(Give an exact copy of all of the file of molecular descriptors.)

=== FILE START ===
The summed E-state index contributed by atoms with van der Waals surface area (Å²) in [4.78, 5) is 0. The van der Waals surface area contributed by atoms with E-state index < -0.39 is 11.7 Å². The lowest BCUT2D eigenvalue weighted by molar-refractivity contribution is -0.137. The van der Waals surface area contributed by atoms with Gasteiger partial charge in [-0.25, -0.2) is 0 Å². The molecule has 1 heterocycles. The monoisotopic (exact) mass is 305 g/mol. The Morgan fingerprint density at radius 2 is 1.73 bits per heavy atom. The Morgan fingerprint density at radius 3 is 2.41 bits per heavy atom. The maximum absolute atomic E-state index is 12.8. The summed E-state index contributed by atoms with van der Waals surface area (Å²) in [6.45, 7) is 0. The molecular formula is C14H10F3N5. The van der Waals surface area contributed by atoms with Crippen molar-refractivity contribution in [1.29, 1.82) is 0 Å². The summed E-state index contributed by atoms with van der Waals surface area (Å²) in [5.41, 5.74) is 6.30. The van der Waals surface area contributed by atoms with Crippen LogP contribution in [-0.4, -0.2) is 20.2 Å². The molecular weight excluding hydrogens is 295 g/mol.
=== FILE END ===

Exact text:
The summed E-state index contributed by atoms with van der Waals surface area (Å²) in [4.78, 5) is 0. The van der Waals surface area contributed by atoms with E-state index < -0.39 is 11.7 Å². The lowest BCUT2D eigenvalue weighted by molar-refractivity contribution is -0.137. The van der Waals surface area contributed by atoms with Gasteiger partial charge in [-0.25, -0.2) is 0 Å². The molecule has 1 heterocycles. The monoisotopic (exact) mass is 305 g/mol. The Morgan fingerprint density at radius 2 is 1.73 bits per heavy atom. The Morgan fingerprint density at radius 3 is 2.41 bits per heavy atom. The maximum absolute atomic E-state index is 12.8. The summed E-state index contributed by atoms with van der Waals surface area (Å²) in [6.45, 7) is 0. The molecular formula is C14H10F3N5. The van der Waals surface area contributed by atoms with Crippen molar-refractivity contribution in [1.29, 1.82) is 0 Å². The summed E-state index contributed by atoms with van der Waals surface area (Å²) in [5.41, 5.74) is 6.30. The van der Waals surface area contributed by atoms with Crippen LogP contribution in [-0.4, -0.2) is 20.2 Å². The molecular weight excluding hydrogens is 295 g/mol.